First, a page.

In addition, there are several companies that offer visa/passport processing services to guests to assist in obtaining a visa and/or a Cuban passport, including:
On Cuba Travel (oncubatravel.com). Air Line Brokers (305-642-5002 // https://www.airlinebrokers.net/ ). The website of the US Embassy in Cuba http://havana.usembassy.gov/service.html states that U.S. citizens who are Cuban-born will be treated in Cuba solely as Cuban citizens and the Cuban government may require these individuals to enter and depart Cuba using a Cuban passport. Using a Cuban passport for this purpose does not jeopardize one's U.S. citizenship; however, such persons must use their U.S. passports to enter and depart the United States. Citizens of countries other than the United States should check with their embassies in Cuba for regulations pertaining to their citizenship and use of passports.
Are there restrictions on what I can bring into Cuba?
There are both U.S. and Cuba import regulations that travelers must comply with when traveling and bringing items into Cuba.
For information on U.S. import regulations, please review the U.S. Department of Commerce Bureau of Industry and Security’s Export Administration Regulations.
For information on Cuba import regulations, please review the General Customs of the Republic of Cuba.
Cuba operates as a dual currency system. Cuban convertible peso (CUC$) is the currency which you will exchange and use in Cuba. CUC$ come in the following denominations: 1, 3, 5, 10, 20, 50, and 100. Please note that CUC$ 1 comes in both a coin and paper money configuration. There is a second currency, the Cuban peso, also called moneda nacional or CUP which is used only by Cuban citizens.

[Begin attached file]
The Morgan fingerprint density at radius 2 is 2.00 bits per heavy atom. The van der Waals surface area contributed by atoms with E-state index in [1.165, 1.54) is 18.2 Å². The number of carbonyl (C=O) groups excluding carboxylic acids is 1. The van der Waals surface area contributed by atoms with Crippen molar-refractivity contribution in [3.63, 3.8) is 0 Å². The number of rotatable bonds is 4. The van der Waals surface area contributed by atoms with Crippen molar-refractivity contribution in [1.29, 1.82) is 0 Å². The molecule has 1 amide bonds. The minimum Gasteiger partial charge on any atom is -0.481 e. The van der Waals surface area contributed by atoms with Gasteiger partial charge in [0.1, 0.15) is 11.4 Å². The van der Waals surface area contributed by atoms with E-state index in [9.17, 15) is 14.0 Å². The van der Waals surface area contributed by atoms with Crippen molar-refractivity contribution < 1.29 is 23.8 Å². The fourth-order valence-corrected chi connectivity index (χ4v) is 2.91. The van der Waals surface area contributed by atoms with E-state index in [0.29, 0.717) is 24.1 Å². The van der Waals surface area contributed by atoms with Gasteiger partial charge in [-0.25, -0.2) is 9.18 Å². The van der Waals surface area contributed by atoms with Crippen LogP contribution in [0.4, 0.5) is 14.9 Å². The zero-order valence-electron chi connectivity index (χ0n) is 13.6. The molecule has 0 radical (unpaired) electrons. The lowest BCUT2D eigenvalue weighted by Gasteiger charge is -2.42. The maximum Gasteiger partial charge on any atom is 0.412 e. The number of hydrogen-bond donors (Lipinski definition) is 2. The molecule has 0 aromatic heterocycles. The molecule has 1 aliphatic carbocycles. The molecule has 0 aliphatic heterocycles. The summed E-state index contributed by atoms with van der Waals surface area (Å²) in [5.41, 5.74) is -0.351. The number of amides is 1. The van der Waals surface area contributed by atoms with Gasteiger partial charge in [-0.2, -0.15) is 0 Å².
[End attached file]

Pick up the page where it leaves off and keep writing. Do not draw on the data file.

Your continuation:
Can I exchange money in Cuba?
Yes. Once in Cuba, the port, tourist hotels, banks, and CADECA bureaus (Cuban government exchange bureaus) can exchange currency (U.S. and Canadian dollars, Euros, British pounds, etc.) for a fee. Non-U.S. currencies such as Euros and Canadian dollars usually have a more favorable exchange rate than the U.S. dollar. Be sure to have proper ID (passport) on hand. Do not accept offers to exchange currency with anyone who approaches you on the street. This is particularly applicable due to the dual currency system used in Cuba.
The U.S. State Department advises that the export of CUCs is strictly prohibited, regardless of the amount.
Can I use my credit cards in Cuba?
While U.S. citizens are allowed to use debit and credit cards in Cuba, the vast majority of U.S. banks are still considering whether to allow for these transactions to take place. Thus, it is advisable to assume that all transactions in Cuba will be done using cash.
What am I allowed to bring back from Cuba? Can I bring back cigars, rum and other items from Cuba?